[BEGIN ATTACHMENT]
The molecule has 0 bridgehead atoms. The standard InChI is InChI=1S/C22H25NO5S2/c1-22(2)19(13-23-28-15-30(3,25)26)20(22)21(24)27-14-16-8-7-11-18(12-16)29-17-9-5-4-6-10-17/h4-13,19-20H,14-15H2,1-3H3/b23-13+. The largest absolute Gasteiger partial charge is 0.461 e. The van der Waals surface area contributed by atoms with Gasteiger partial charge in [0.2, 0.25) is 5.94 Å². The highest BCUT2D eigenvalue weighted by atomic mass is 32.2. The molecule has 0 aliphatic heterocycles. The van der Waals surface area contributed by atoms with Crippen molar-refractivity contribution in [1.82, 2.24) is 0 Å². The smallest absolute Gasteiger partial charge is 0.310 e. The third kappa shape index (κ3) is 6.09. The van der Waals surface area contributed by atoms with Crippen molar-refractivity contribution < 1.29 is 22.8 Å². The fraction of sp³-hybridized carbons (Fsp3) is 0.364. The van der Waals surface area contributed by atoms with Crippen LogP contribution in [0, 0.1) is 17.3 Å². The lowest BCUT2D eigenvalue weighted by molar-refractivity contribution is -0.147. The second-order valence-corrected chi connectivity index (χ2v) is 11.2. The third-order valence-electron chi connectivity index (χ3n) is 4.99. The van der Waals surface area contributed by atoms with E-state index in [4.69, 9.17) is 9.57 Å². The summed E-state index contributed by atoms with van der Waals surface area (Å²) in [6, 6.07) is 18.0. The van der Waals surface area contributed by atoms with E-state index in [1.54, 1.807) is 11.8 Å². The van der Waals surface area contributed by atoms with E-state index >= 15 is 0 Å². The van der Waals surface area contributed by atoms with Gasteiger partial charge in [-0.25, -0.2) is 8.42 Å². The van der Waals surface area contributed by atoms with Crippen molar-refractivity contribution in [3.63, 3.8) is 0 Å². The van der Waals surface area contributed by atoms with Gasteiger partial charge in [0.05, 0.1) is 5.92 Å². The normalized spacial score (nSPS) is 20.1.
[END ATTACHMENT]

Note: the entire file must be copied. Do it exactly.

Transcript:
The molecule has 0 bridgehead atoms. The standard InChI is InChI=1S/C22H25NO5S2/c1-22(2)19(13-23-28-15-30(3,25)26)20(22)21(24)27-14-16-8-7-11-18(12-16)29-17-9-5-4-6-10-17/h4-13,19-20H,14-15H2,1-3H3/b23-13+. The largest absolute Gasteiger partial charge is 0.461 e. The van der Waals surface area contributed by atoms with Gasteiger partial charge in [0.2, 0.25) is 5.94 Å². The highest BCUT2D eigenvalue weighted by atomic mass is 32.2. The molecule has 0 aliphatic heterocycles. The van der Waals surface area contributed by atoms with Crippen molar-refractivity contribution in [1.82, 2.24) is 0 Å². The smallest absolute Gasteiger partial charge is 0.310 e. The third kappa shape index (κ3) is 6.09. The van der Waals surface area contributed by atoms with Crippen molar-refractivity contribution < 1.29 is 22.8 Å². The fraction of sp³-hybridized carbons (Fsp3) is 0.364. The van der Waals surface area contributed by atoms with Crippen LogP contribution in [0, 0.1) is 17.3 Å². The lowest BCUT2D eigenvalue weighted by molar-refractivity contribution is -0.147. The second-order valence-corrected chi connectivity index (χ2v) is 11.2. The third-order valence-electron chi connectivity index (χ3n) is 4.99. The van der Waals surface area contributed by atoms with E-state index in [4.69, 9.17) is 9.57 Å². The summed E-state index contributed by atoms with van der Waals surface area (Å²) in [6, 6.07) is 18.0. The van der Waals surface area contributed by atoms with E-state index in [1.54, 1.807) is 11.8 Å². The van der Waals surface area contributed by atoms with E-state index >= 15 is 0 Å². The van der Waals surface area contributed by atoms with Gasteiger partial charge in [-0.25, -0.2) is 8.42 Å². The van der Waals surface area contributed by atoms with Crippen molar-refractivity contribution in [3.63, 3.8) is 0 Å². The van der Waals surface area contributed by atoms with Gasteiger partial charge in [0.05, 0.1) is 5.92 Å². The normalized spacial score (nSPS) is 20.1.